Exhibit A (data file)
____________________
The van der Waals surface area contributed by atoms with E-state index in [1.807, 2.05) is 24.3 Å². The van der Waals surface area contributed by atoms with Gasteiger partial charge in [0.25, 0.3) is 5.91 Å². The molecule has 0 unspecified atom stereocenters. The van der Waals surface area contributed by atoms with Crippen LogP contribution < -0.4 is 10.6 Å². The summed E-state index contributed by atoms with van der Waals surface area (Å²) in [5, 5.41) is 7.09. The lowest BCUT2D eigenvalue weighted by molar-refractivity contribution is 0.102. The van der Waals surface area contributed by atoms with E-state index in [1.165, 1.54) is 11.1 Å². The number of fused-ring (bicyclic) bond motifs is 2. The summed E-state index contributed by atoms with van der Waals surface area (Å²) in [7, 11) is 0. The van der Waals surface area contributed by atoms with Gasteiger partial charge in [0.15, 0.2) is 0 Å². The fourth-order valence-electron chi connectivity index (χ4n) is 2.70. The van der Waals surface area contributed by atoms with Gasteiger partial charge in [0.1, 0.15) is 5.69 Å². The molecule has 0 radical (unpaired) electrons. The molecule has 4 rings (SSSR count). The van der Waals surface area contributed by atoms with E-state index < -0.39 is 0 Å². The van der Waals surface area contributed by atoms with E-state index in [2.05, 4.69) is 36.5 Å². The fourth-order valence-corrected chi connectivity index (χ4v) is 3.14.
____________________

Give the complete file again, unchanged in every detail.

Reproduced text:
The van der Waals surface area contributed by atoms with E-state index in [1.807, 2.05) is 24.3 Å². The van der Waals surface area contributed by atoms with Gasteiger partial charge in [0.25, 0.3) is 5.91 Å². The molecule has 0 unspecified atom stereocenters. The van der Waals surface area contributed by atoms with Crippen LogP contribution < -0.4 is 10.6 Å². The summed E-state index contributed by atoms with van der Waals surface area (Å²) in [5, 5.41) is 7.09. The lowest BCUT2D eigenvalue weighted by molar-refractivity contribution is 0.102. The van der Waals surface area contributed by atoms with E-state index in [1.165, 1.54) is 11.1 Å². The number of fused-ring (bicyclic) bond motifs is 2. The summed E-state index contributed by atoms with van der Waals surface area (Å²) in [7, 11) is 0. The van der Waals surface area contributed by atoms with Gasteiger partial charge in [0.15, 0.2) is 0 Å². The fourth-order valence-electron chi connectivity index (χ4n) is 2.70. The van der Waals surface area contributed by atoms with Gasteiger partial charge in [0.1, 0.15) is 5.69 Å². The molecule has 0 radical (unpaired) electrons. The molecule has 4 rings (SSSR count). The van der Waals surface area contributed by atoms with E-state index < -0.39 is 0 Å². The van der Waals surface area contributed by atoms with E-state index in [2.05, 4.69) is 36.5 Å². The fourth-order valence-corrected chi connectivity index (χ4v) is 3.14.